composer

Appgyver’s Composer 2 Makes Building B2B Apps Easy

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AppGyver has made a name for itself with developers tools and frameworks like Steroids and Supersonic for building mobile apps. With Composer, the company also launched a simple drag-and-drop tool for building HTML5 apps last year. Now the company is giving Composer a massive update — and a different focus.

Composer 2 still allows anybody to quickly build a mobile app for consumers, but the real focus now is on making it easy for anybody in an enterprise (or even a small business) to build internal line-of-business apps without having to touch any code. Like so many startups before it, AppGyver also found that selling to developers is hard, but its solution clearly fills the needs of the enterprise.

As AppGyver CEO and co-founder Marko Lehtimaki told me, the idea behind the service has always been to “make app development easy for a large audience.” The first version of Composer was the first step for the company in this direction, but this simplified version was already on the roadmap when the team launched Composer 1. “When we put out Composer 1, we know this was going to be a huge development effort to really do what we wanted to do: to make it easy to write apps without any code,” he told me.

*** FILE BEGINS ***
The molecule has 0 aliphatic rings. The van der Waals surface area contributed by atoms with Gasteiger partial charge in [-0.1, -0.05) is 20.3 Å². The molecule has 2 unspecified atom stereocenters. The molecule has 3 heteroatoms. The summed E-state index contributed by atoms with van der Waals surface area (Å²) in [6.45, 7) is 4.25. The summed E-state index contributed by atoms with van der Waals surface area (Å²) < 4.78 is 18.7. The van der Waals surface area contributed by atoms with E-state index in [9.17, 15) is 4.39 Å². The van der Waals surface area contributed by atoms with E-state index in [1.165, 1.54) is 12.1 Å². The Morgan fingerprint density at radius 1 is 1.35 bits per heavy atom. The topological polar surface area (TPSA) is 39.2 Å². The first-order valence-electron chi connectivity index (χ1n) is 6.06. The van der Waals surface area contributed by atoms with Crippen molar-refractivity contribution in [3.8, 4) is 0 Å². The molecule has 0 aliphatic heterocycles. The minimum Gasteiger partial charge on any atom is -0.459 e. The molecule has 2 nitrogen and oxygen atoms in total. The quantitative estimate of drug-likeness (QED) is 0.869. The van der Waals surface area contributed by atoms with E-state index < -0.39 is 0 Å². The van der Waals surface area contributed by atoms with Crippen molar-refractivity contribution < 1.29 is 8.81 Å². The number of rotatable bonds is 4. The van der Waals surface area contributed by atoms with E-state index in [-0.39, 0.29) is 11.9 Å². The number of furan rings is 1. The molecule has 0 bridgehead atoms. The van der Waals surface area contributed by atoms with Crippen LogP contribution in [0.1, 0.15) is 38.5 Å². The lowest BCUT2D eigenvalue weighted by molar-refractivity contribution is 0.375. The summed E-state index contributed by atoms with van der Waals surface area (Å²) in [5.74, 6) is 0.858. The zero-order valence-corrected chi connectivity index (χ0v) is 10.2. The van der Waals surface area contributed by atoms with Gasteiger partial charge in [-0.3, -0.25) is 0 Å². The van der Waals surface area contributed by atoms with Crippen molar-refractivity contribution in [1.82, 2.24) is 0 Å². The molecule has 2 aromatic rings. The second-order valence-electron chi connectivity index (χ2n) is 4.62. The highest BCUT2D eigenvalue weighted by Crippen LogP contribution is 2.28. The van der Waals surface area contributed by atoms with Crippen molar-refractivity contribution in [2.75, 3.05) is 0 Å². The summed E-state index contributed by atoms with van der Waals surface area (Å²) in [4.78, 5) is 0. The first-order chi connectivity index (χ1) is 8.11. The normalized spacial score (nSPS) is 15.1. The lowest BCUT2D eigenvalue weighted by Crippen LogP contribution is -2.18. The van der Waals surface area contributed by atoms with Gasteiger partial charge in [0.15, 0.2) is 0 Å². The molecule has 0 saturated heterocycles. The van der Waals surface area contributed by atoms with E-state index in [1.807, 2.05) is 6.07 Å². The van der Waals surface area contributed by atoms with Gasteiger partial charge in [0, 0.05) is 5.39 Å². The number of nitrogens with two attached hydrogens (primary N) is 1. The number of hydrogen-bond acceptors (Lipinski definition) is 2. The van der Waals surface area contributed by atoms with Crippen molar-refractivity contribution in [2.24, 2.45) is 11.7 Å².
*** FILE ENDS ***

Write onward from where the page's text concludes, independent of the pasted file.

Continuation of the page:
As an enterprise tool, Composer 2 natively integrates with standard business databases and data sources ranging from Oracle databases to Salesforce. It also integrates with a number of enterprise authentication protocols. Once users have wired up their data sources, they then build the basic interface and then use an IFTTT-like tool to create the rules that govern the app.

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Typically, these kinds of visual programming tools that claim they will let you build an app without writing code work well for a very limited set of use-cases. Lehtimaki and his team found the same, so in the process of building Composer 2, the team focused on making it as extensible as possible. The tool lets you interface with any REST API, but developers can now also write reusable modules for the service (using Steroids, of course).

If you want to plug in a small chat app, for example, all you have to do is get that module from AppGyver’s directory and install it. The same goes for UI extensions, authentication protocols and the advanced algorithms you may need to work with your data. In the long run, AppGyver hopes to create a marketplace for paid modules, as well.

“In all companies, no matter their size, there are always ineffective processes that can be fixed with mobile apps,” Lehtimaki argued, adding that many businesses still use paper forms that need to be filled out every day to keep their business going. He hopes that this new tool will be able to capture and fix many of these broken workflows.

Appgyver will transition Composer 1 users to the new version. The company will offer a free plan for Composer 2 that will allow developers to get started with the service, but this free version only comes with one demo user account. Once you bring “real” users on board, you’ll have to pay. Prices start at $9/month per user. AppGyver plans to offer custom plans for big enterprises, too.